Tech by VICE

Switching to Wind Power Would Save California 18 Billion Gallons of Water a Year

Fossil fuel plants currently drain billions of dollars of water—switching over could help save the thirsty state.

by Brian Merchant
Apr 3 2015, 1:15pm

California wind turbines. Image: ​​Greg M Erickson, Wikimedia

Years of drought have left California so parched that governor Jerry Brown was finally forced to institute its first-ever mandatory statewide water restrictions. But those restrictions will primarily target urban and residential water use—golf courses, lawns, and water fountains. Agriculture, which consumes ​a far larger share of the state's water resources, will be left mostly alone. And so will one of California's least-known water sucks: its fossil-fueled energy supply.

The Golden State gets over half of its power from coal and natural gas plants—both of which are serious water drains. And according to the American Wind Energy Association (AWEA), if California were to replace them with an energy supply that didn't require water—like wind power—the state could save billion gallons of water a year.

"Replacing all of California's remaining fossil generation with wind energy would cut water consumption by around 20 billion gallons annually, or roughly 45 days' worth of the savings provided by the household water use restrictions announced yesterday by Governor Jerry Brown," Michael Goggin, AWEA's senior director of research, told me in an email. (Goggin is factoring in the amount of water already saved by the state's fleet of turbines.)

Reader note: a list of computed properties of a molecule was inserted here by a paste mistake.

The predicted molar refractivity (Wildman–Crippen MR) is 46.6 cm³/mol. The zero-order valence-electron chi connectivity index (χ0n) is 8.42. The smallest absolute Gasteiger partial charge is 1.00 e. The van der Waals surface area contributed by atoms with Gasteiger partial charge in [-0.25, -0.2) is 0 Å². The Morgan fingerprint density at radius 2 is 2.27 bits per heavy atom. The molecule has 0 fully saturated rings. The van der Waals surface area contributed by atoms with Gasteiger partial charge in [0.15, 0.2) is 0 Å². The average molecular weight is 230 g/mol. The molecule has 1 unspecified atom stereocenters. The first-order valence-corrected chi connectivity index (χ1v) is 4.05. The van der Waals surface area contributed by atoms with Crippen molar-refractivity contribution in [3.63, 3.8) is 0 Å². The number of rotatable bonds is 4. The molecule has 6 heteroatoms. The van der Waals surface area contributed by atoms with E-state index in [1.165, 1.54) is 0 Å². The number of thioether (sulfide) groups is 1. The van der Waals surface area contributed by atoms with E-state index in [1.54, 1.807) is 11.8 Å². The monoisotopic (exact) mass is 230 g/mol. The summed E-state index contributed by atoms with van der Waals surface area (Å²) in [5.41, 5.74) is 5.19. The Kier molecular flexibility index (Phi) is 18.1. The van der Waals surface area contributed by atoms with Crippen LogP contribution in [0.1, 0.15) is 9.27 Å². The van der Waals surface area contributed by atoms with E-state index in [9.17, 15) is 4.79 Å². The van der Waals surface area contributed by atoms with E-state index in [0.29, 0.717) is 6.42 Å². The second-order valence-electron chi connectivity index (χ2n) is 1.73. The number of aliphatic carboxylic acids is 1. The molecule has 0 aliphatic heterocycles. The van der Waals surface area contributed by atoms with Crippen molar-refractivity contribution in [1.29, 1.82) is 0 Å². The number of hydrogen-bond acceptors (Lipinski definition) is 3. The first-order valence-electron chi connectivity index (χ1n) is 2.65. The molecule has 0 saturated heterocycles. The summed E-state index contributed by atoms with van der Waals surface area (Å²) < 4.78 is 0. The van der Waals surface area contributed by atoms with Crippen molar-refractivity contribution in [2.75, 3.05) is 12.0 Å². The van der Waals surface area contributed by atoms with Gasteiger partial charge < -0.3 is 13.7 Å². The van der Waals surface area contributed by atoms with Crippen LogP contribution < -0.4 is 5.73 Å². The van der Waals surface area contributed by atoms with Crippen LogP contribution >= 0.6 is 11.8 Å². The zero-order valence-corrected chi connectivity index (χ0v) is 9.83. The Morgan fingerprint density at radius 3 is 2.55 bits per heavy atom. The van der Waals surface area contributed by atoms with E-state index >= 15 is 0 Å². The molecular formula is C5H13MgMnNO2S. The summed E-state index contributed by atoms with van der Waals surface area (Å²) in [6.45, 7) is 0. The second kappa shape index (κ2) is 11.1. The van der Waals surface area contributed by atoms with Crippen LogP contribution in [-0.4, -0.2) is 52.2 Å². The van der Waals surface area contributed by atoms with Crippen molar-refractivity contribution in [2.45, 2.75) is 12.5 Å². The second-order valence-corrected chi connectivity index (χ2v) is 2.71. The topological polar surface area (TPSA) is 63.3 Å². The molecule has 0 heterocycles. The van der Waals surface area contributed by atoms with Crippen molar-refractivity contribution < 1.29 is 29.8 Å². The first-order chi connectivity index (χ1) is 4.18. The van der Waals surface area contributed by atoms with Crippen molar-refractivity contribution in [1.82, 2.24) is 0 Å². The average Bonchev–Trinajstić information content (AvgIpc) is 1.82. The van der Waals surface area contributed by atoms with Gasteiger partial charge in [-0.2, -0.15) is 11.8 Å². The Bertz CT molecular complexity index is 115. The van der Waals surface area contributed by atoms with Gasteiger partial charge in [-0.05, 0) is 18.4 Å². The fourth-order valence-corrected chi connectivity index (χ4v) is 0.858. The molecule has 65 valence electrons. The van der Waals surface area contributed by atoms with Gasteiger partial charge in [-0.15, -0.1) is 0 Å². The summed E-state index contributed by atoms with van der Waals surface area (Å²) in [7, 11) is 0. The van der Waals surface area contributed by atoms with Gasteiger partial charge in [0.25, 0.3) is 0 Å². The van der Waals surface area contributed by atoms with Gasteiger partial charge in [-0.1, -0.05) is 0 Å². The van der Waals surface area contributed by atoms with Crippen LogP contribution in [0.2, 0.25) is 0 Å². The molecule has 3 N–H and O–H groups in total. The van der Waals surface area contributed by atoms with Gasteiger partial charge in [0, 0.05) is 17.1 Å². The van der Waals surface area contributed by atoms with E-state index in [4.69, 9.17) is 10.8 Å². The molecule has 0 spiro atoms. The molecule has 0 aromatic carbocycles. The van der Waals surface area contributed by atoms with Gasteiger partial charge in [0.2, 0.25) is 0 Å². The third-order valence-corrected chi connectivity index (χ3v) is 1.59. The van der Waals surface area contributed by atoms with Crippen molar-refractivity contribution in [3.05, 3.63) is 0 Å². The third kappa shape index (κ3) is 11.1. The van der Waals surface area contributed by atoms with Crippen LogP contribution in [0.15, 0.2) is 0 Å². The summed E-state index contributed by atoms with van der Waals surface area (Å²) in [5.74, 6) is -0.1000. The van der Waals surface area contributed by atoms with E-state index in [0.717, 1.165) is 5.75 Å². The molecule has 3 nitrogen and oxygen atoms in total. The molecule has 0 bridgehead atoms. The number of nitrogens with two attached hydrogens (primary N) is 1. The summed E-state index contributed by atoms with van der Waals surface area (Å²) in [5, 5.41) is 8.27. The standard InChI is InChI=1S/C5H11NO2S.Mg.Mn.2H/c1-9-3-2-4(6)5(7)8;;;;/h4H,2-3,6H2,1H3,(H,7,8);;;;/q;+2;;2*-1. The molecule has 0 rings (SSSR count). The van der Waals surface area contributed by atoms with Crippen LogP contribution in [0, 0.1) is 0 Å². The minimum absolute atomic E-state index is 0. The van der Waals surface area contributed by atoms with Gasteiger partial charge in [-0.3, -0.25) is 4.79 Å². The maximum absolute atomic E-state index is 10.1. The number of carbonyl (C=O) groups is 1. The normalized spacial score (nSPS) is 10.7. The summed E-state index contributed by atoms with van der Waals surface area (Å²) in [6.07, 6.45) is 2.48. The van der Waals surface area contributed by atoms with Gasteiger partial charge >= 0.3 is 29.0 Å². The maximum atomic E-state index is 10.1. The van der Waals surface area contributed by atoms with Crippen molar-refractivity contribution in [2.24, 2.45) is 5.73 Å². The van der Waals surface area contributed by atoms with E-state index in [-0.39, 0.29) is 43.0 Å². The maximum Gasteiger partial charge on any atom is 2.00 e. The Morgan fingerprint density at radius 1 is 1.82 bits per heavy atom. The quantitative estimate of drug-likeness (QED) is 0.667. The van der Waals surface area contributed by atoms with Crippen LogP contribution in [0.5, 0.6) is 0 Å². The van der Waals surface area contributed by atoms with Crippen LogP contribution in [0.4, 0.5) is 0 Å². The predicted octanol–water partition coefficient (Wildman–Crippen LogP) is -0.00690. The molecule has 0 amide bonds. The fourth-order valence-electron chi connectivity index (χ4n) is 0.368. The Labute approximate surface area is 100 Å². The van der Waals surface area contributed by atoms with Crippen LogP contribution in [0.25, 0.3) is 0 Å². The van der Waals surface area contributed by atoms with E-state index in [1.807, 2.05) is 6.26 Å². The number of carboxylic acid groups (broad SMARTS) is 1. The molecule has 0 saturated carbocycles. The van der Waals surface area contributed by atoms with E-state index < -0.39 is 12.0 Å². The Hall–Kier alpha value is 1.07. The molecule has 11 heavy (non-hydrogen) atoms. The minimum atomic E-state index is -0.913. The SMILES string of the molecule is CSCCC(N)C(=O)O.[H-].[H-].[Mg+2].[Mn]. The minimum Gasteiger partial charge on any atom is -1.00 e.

The Union of Concerned Scientists' energy-water database shows that gas and coal plants currently suck down nearly 18 billion gallons of water. Wind farms already save the state about 2.5 billion gallons of water a year, by eliminating the need to rely on hydro-hungry gas and coal plants. Phasing out the rest of the fossil fleet would save the state an additional 17.7 billion gallons of water per year—for a total of over 20.2 billion gallons annually.

"Using wind energy directly offsets water use at fossil-fired power plants," Goggin explained. "Most fossil-fired power plants evaporate large amounts of water as part of their cooling systems. If you've ever noticed steam billowing from a power plant, you're seeing water being consumed." Which is to say nothing of the vast amounts of water used to extract natural gas from the earth in hydraulic fracturing processes.

"Using wind energy, which needs no water to operate, allows those power plants to operate less, reducing their water use as well as their fuel use and emissions," he said.

Some experts say that it's entirely possible that California could run on a mix of wind, solar (which requires some water to keep the panels clean and cool), and other 100 percent renewable resources. AWEA is a wind industry trade group, so it clearly has a horse in this race. But it's hard not to argue the fundamentals. Such a large-scale transition from fossil plants to clean power would be expensive

"Greater use of wind energy will play a key role in California's efforts to both prevent and adapt to climate change," Goggin said, "by reducing carbon pollution to prevent climate change, but also reducing water usage so the state can better cope with climate change-related droughts."